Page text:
“The authority of the Senate, under the Constitution to screen and pass nominees, has never been questioned by the government or the Federal Executive Council.

“From the time the Vice-President gave that opinion till now, more than 20 nominations have been forwarded to the Senate and quite a number of them have been screened, sworn in and are now occupying positions.

“Therefore, this is not a big issue as some people want to make it. The party, government and the National Assembly will sit at a round table and this matter will be discussed and resolved.”

Also, Malami said since the council did not at any time take the decision, there was no need to make any clarification about Osinbajo’s statement.

The AGF said this while responding to questions from State House correspondents for council’s position on the face-off between the Senate and the Presidency after the weekly FEC meeting presided over by Osinbajo.

The justice minister added, “The fundamental consideration about the alleged statement is the fact that at no point ever did the Federal Executive Council sit down to arrive at the decision in one way or the other as far as the issue of nomination or otherwise is concerned.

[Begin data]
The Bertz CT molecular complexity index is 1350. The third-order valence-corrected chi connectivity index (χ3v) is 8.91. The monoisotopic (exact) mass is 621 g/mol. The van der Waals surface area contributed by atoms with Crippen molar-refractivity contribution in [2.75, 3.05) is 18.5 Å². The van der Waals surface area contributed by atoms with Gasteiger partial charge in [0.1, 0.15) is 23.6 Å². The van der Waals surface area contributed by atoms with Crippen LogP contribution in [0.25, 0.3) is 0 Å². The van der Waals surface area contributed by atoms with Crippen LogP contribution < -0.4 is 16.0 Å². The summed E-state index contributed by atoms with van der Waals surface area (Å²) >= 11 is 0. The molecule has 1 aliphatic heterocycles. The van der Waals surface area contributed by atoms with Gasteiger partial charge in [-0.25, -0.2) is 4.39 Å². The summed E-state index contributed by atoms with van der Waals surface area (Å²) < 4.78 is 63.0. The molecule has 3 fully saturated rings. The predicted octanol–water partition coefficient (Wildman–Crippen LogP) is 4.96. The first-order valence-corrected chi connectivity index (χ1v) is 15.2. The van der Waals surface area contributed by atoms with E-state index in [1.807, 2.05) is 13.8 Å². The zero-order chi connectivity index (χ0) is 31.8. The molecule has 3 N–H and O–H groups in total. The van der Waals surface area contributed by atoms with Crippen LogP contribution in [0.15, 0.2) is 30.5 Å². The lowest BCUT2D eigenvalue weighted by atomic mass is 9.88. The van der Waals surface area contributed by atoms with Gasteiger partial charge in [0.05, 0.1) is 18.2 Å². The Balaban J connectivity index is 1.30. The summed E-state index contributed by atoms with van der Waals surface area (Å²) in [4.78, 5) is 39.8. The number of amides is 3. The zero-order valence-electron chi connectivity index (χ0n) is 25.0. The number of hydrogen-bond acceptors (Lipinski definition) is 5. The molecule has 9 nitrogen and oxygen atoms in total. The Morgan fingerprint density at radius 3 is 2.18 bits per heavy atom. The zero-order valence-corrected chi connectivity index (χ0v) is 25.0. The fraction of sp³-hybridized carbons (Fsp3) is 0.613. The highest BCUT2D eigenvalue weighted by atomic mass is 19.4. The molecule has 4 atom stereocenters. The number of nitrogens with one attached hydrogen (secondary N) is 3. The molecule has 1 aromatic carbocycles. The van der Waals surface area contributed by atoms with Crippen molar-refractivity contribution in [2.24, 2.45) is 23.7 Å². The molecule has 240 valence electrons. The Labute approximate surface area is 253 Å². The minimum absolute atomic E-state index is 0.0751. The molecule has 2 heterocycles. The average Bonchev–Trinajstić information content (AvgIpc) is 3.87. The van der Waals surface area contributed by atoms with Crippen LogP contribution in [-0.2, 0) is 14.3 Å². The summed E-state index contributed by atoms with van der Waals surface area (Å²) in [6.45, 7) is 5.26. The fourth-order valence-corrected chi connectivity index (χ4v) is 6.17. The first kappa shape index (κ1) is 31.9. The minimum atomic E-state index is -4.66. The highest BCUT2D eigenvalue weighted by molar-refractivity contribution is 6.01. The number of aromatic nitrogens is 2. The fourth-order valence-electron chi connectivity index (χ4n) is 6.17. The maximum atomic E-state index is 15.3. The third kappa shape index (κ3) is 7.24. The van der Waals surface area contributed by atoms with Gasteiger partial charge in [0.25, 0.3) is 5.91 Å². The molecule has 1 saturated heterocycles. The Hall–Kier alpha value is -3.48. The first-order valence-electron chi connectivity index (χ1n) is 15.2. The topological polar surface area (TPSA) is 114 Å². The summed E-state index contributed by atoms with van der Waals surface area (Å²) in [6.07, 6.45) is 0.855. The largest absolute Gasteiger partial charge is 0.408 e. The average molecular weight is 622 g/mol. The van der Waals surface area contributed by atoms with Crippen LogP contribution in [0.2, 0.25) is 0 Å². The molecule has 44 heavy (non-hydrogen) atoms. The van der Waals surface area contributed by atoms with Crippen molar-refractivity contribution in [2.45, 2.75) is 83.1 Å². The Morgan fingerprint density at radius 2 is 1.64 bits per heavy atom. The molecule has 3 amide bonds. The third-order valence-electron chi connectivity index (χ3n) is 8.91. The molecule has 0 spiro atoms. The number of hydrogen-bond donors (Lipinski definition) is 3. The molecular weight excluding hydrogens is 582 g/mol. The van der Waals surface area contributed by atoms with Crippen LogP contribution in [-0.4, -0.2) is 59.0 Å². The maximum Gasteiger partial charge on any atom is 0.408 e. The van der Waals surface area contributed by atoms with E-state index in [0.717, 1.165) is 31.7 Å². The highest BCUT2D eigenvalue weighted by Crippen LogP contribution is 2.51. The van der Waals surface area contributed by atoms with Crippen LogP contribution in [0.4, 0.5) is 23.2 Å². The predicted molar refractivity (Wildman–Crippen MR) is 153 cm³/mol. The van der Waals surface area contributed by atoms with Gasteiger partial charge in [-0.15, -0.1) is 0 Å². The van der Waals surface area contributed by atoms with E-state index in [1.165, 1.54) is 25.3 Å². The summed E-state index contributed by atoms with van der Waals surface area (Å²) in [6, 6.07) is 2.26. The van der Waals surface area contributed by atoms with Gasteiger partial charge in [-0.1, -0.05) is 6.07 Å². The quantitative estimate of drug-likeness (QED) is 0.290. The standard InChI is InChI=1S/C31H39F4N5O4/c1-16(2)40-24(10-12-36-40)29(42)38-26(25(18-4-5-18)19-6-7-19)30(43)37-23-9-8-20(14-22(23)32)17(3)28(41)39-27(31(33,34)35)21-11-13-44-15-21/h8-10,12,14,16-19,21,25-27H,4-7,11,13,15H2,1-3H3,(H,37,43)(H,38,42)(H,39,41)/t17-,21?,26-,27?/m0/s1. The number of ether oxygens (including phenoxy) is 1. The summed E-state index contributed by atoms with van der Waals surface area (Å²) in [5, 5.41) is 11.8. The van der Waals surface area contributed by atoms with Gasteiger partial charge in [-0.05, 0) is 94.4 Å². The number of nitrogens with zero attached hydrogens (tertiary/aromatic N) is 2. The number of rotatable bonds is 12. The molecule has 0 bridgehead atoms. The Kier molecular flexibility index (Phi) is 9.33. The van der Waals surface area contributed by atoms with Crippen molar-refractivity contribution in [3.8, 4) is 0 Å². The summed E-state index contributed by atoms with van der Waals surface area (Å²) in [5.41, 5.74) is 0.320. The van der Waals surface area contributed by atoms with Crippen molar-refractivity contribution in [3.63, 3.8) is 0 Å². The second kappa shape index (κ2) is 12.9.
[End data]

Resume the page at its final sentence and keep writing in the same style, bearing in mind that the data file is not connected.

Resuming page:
“So, I do not think it constitutes an issue for the Federal Executive Council to make any clarification about because it has never been considered by the FEC.”

Malami said he would yield the floor to the Minister of Information and Culture, Alhaji Lai Mohammed, who addressed journalists with him, to speak more on the issue.

Mohammed, on his part, said there was an “excellent mechanism” in place to resolve whatever disagreement that might arise between the executive and the National Assembly.

The minister added, “Clearly, it (the issue) came up. The fact of the matter is that we have a very excellent mechanism for resolving whatever issue is between us and the National Assembly; that is being addressed.

“I don’t think we need to go to specific statements as to what was said by A or B. We believe that government is not one arm, but includes the legislative, executive and judiciary arms. Whatever might be the problem, we are resolving it and we are addressing it.”

Meanwhile, Malami also disclosed that the FEC approved the validation of a new anti-corruption strategy.

He said the new strategy was meant to review the country’s anti-graft war and put in place mechanisms for enforcement and sanctions of offenders.

When contacted on Wednesday, the Senior Special Assistant to the Acting President on Media and Publicity, Mr. Laolu Akande, said what Malami explained was that presidential nominations were not issues for FEC.

“The minister did not say that what the Acting President said was not a council decision.

“What he said was that presidential nominations are not issues for the council,” Akande said.


Contributing Source: The Punch.


www.sojworld.com © July 6, 2017